The index plummeted again during the coronavirus pandemic in March 2020. But it went on to double from that low by the end of August 2021.

Despite the ups and downs, long-term investors have benefited from putting their money into the S&P 500. Warren Buffett has famously said that 99% of investors are better off putting their money in the S&P as opposed to trying to pick stocks themselves and actively manage their own portfolio.

A majority of companies in the S&P 500 pay cash dividends to investors. The value of the index, however, does not include gains from these dividends. Investors factor those payments into their total return calculations.

Other stock market indexes

The S&P 500, though widely monitored and quoted, is only one of dozens of indexes worldwide that investors study to gauge stock market performance.

Another often-cited index, the Dow Jones Industrial Average, or the Dow, was the second US stock index formed, after the Dow Jones Transportation Index. The Dow tracks 30 companies on US exchanges including blue-chip corporations such as Coca-Cola Co., Nike Inc., and McDonald’s Corp. Almost all Dow stocks are included in the S&P 500, where they generally make up 25% to 30% of its market value.

The Nasdaq Composite Index covers most of the 2,800 stocks listed on the Nasdaq Stock Exchange. It is heavily weighted toward technology companies. Big names such as Apple Inc. and Microsoft Corp. are part of the Nasdaq Composite as well as the S&P 500 and the Dow.

Investors looking for indexes outside the US have numerous choices. The Financial Times Stock Exchange 100 Index, known as the FTSE 100 or Footsie, tracks the 100 companies with the biggest market caps on the London Stock Exchange. The DAX Performance Index, or DAX, consists of 40 major German blue-chip companies on the Frankfurt Stock Exchange. The Nikkei Stock Average, or Nikkei, is the index for the Tokyo Stock Exchange.

Individuals interested in the global outlook for equities can follow the MSCI World Index. It represents large and mid-cap equity performance across 23 developed market countries.

List of S&P 500 companies by weight

As the list below shows, the biggest companies also represent the biggest industry sector in the S&P 500: information technology. This is followed by health care, consumer discretionary, financials, communications services, industrials, consumer staples, energy, real estate, materials, and utilities.

As of November 4, 2021, the companies in the S&P 500 listed by weight are as follows:

Table data source: slickcharts.com

The bottom line

The S&P 500 Index reflects the trends of the overall US stock market. Individuals and investment professionals look to the index to gauge the health of the American economy based on the fortunes of the biggest publicly traded US companies.

The index uses a free-float market capitalization weighting method. This gives the largest and most valuable companies the greatest influence in the performance of the index. The top 10 index companies currently contribute about 30% of S&P 500 index value.

Individuals can’t buy directly into the S&P 500 index itself. Brokerages and mutual fund companies have developed index mutual funds and ETFs that let investors capture the performance of the S&P 500 companies, whether the results are positive or negative.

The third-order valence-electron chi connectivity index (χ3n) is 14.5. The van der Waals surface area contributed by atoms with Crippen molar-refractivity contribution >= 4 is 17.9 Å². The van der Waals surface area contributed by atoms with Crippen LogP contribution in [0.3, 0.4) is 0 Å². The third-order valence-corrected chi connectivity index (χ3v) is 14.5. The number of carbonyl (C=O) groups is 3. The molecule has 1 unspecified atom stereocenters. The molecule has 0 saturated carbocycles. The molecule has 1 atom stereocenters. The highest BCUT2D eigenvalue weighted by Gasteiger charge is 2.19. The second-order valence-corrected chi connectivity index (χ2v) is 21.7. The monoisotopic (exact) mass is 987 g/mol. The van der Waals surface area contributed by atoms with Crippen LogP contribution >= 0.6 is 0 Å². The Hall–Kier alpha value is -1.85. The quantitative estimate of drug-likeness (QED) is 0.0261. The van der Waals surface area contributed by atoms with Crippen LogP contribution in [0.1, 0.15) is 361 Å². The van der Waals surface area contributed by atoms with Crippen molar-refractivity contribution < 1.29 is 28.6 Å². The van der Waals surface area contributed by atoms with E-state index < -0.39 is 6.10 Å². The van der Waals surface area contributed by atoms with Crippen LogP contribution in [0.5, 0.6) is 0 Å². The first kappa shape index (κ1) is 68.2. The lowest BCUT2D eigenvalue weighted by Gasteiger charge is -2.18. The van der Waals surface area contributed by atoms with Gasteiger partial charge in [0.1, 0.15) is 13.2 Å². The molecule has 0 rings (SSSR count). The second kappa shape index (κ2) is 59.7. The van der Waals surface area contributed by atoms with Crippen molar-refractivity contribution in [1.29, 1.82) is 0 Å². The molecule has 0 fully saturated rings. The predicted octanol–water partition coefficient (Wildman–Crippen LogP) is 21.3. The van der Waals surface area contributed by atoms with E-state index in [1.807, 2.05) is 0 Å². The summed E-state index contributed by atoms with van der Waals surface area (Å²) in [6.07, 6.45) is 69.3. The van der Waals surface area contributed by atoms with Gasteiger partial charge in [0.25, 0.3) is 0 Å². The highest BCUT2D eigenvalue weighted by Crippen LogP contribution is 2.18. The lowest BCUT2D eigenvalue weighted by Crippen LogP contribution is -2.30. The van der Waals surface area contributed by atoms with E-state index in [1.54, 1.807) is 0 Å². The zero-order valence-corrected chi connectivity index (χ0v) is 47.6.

If you’re ready to start growing your capital, Titan is ready for you. Our team of exceptional investment analysts manage hundreds of millions of dollars, investing our clients in actively-managed, long-term strategies with an eye on massive growth potential. Through our award-winning app, you’ll ride shotgun with some of the smartest investment minds in the business. Sign-up takes minutes: get started today.
Disclosures

Certain information contained in here has been obtained from third-party sources. While taken from sources believed to be reliable, Titan has not independently verified such information and makes no representations about the accuracy of the information or its appropriateness for a given situation. In addition, this content may include third-party advertisements; Titan has not reviewed such advertisements and does not endorse any advertising content contained therein.

This content is provided for informational purposes only, and should not be relied upon as legal, business, investment, or tax advice. You should consult your own advisers as to those matters. References to any securities or digital assets are for illustrative purposes only and do not constitute an investment recommendation or offer to provide investment advisory services. Furthermore, this content is not directed at nor intended for use by any investors or prospective investors, and may not under any circumstances be relied upon when making a decision to invest in any strategy managed by Titan. Any investments referred to, or described are not representative of all investments in strategies managed by Titan, and there can be no assurance that the investments will be profitable or that other investments made in the future will have similar characteristics or results.

Charts and graphs provided within are for informational purposes solely and should not be relied upon when making any investment decision. Past performance is not indicative of future results. The content speaks only as of the date indicated. Any projections, estimates, forecasts, targets, prospects, and/or opinions expressed in these materials are subject to change without notice and may differ or be contrary to opinions expressed by others. Please see Titan’s Legal Page for additional important information.